Sodaville, the sleepy Linn County town south of Lebanon, had a more effervescent personality in the late 1800s. A white settler discovered a soda spring at the site in 1847 but locals fought over ownership until it was deeded to the public in 1871. Residents soon parlayed the vicinity around the spring into a summer resort. An 1878 atlas described the "salubrious" setting:
"During the summer months, the place presents quite an animated appearance, the neighboring hill being dotted with numerous tents of visitors, who come from all sides to enjoy the soda and the social intercourse. There is a good hotel, where board can be obtained at reasonable rate also a livery stable. Quite a number of elegant cottages have been added lately, which give it quite a fashionable appearance. The waters have a pungent but not unpleasant flavor, resembling seltzer. They are known to be beneficial in diseases of the liver, dyspepsia, and some skin diseases." (Sources: 1878 Atlas Map of Marion and Linn Counties | linncountyroots.com)
Reuben Stringer Coyle was born in Bullitt County, Kentucky, in 1821. Family lore describes him as a "Man of Enterprise" with "movin' on" in his blood. The Coyles moved to Peoria County, Illinois, when Reuben was a young man, and there he met and courted Hannah Carroll. They were married May 16, 1843, and had two children -- two year old Thomas Jefferson Coyle and four month old John Henry Coyle -- when they emigrated to the Oregon Country in 1847. Accompanying the family were Hannah's brother and father and one of Reuben's brothers.
Among the belongings which Reuben and Hannah packed away for the journey was a newly minted $10 gold coin. The coin was Reuben's measure of last resort, to be used only in the event of the family being reduced to utter poverty and desperation. It survived the journey to Oregon and was passed down through four generations of the Coyle family spanning 130 years, always with the understanding that it was not to be spent unless all else failed. Its last family recipient, Oda Coyle Hudson, was a widow with no children, and thus the coin was entrusted to the Oregon Historical Society in 1977.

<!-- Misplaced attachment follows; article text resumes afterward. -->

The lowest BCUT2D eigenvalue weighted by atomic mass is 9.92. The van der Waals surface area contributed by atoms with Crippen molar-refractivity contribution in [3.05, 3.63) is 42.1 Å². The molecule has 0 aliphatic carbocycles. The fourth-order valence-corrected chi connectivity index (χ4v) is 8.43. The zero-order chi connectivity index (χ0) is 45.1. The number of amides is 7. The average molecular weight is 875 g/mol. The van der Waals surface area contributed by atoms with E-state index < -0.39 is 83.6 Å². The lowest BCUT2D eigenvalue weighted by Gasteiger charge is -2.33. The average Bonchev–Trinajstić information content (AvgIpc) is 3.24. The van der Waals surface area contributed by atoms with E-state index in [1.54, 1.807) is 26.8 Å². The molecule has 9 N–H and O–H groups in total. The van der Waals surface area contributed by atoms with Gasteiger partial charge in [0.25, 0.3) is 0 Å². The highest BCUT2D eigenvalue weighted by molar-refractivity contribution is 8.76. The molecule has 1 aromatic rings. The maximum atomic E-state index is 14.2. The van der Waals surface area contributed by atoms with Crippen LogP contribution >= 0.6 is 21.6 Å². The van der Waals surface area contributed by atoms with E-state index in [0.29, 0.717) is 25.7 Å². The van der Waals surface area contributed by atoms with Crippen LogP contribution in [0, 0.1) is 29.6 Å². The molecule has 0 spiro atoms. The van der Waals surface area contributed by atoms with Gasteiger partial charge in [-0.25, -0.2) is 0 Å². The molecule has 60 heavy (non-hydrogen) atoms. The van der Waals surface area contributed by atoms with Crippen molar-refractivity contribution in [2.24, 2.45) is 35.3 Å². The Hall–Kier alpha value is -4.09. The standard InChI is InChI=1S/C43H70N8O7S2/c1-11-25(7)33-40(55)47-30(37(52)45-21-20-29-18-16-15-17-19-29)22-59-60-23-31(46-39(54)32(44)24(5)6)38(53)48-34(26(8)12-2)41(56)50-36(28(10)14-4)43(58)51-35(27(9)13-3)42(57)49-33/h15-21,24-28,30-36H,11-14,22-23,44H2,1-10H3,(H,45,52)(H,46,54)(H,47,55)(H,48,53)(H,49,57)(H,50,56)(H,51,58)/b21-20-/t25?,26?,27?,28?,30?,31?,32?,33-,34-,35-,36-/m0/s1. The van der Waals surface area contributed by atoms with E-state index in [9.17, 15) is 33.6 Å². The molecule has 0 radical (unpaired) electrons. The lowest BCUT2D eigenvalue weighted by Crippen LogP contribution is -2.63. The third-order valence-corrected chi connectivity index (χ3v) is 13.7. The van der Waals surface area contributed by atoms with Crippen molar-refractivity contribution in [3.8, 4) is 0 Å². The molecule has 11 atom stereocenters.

After arriving in Oregon, the Coyles claimed 640 acres of land in Linn County southeast of Albany and began farming. Reuben later platted and developed the town of Sodaville, named for nearby mineral springs, after Claim 4847 was perfected under the Donation Land Act of 1850. Modern residents believe that a handful of ancient fruit trees located within the bounds of the original family claim were saplings planted by Reuben himself in the 1840s.
While the Carrolls headed south to cash in on the California gold rush in early 1849, Reuben apparently remained in Oregon with Hannah and the children. The Carrolls didn't strike it rich, but they didn't go bust, either, before returning to the Willamette Valley when the '49ers began pouring into California that fall.
Reuben went into politics in the 1850s, serving as a Linn County commissioner in 1854, '55, '56, and 1858. With statehood imminent, he spent 1857 at Oregon's constitutional convention. The convention delivered the proposed state constitution on September 18, 1857, for approval by referendum. It passed, though with some further amendments added by popular vote, and Oregon was granted statehood on February 14, 1859.
Along with one of his sons, Reuben finally headed south to California following rumors of gold strikes in the 1860s. He is known to have returned home at least once following some modest success in the gold fields, but the family eventually lost track of him.
He is believed to have died in January, 1888, but it is not known where he was buried. Hannah died on March 30, 1870, at the age of 45. Until the 1980s, six generations later, there were still descendants of Reuben and Hannah Coyle to be found living on part of the old family claim.